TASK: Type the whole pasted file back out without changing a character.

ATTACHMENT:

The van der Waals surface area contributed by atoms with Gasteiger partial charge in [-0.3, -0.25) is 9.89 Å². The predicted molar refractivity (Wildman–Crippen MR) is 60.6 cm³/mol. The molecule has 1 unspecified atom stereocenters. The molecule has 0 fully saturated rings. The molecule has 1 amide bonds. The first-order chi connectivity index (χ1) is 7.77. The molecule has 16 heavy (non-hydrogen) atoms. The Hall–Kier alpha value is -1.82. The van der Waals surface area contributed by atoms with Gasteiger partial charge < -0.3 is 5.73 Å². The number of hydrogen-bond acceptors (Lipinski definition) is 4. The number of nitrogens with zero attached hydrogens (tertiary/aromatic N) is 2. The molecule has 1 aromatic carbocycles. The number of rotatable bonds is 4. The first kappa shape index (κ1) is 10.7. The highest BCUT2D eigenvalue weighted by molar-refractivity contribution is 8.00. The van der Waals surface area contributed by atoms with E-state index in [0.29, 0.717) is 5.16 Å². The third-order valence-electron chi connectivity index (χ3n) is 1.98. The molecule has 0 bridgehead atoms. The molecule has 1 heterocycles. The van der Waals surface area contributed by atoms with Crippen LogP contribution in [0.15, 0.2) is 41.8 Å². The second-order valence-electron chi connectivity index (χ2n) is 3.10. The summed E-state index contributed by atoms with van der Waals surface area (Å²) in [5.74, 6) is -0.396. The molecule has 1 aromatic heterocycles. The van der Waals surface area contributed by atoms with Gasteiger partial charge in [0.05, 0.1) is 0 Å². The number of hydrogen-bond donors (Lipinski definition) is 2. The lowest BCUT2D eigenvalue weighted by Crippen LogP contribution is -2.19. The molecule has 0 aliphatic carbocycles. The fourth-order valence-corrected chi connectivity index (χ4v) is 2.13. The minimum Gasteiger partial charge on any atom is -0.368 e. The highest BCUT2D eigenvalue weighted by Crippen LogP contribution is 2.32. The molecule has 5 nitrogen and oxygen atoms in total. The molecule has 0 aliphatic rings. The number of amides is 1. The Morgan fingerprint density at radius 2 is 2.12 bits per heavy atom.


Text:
The van der Waals surface area contributed by atoms with Gasteiger partial charge in [-0.3, -0.25) is 9.89 Å². The predicted molar refractivity (Wildman–Crippen MR) is 60.6 cm³/mol. The molecule has 1 unspecified atom stereocenters. The molecule has 0 fully saturated rings. The molecule has 1 amide bonds. The first-order chi connectivity index (χ1) is 7.77. The molecule has 16 heavy (non-hydrogen) atoms. The Hall–Kier alpha value is -1.82. The van der Waals surface area contributed by atoms with Gasteiger partial charge < -0.3 is 5.73 Å². The number of hydrogen-bond acceptors (Lipinski definition) is 4. The number of nitrogens with zero attached hydrogens (tertiary/aromatic N) is 2. The molecule has 1 aromatic carbocycles. The number of rotatable bonds is 4. The first kappa shape index (κ1) is 10.7. The highest BCUT2D eigenvalue weighted by molar-refractivity contribution is 8.00. The van der Waals surface area contributed by atoms with E-state index in [0.29, 0.717) is 5.16 Å². The third-order valence-electron chi connectivity index (χ3n) is 1.98. The molecule has 0 bridgehead atoms. The molecule has 1 heterocycles. The van der Waals surface area contributed by atoms with Crippen LogP contribution in [0.15, 0.2) is 41.8 Å². The second-order valence-electron chi connectivity index (χ2n) is 3.10. The summed E-state index contributed by atoms with van der Waals surface area (Å²) in [5.74, 6) is -0.396. The molecule has 1 aromatic heterocycles. The van der Waals surface area contributed by atoms with Gasteiger partial charge in [0.05, 0.1) is 0 Å². The number of hydrogen-bond donors (Lipinski definition) is 2. The lowest BCUT2D eigenvalue weighted by Crippen LogP contribution is -2.19. The molecule has 0 aliphatic carbocycles. The fourth-order valence-corrected chi connectivity index (χ4v) is 2.13. The minimum Gasteiger partial charge on any atom is -0.368 e. The highest BCUT2D eigenvalue weighted by Crippen LogP contribution is 2.32. The molecule has 5 nitrogen and oxygen atoms in total. The molecule has 0 aliphatic rings. The number of amides is 1. The Morgan fingerprint density at radius 2 is 2.12 bits per heavy atom.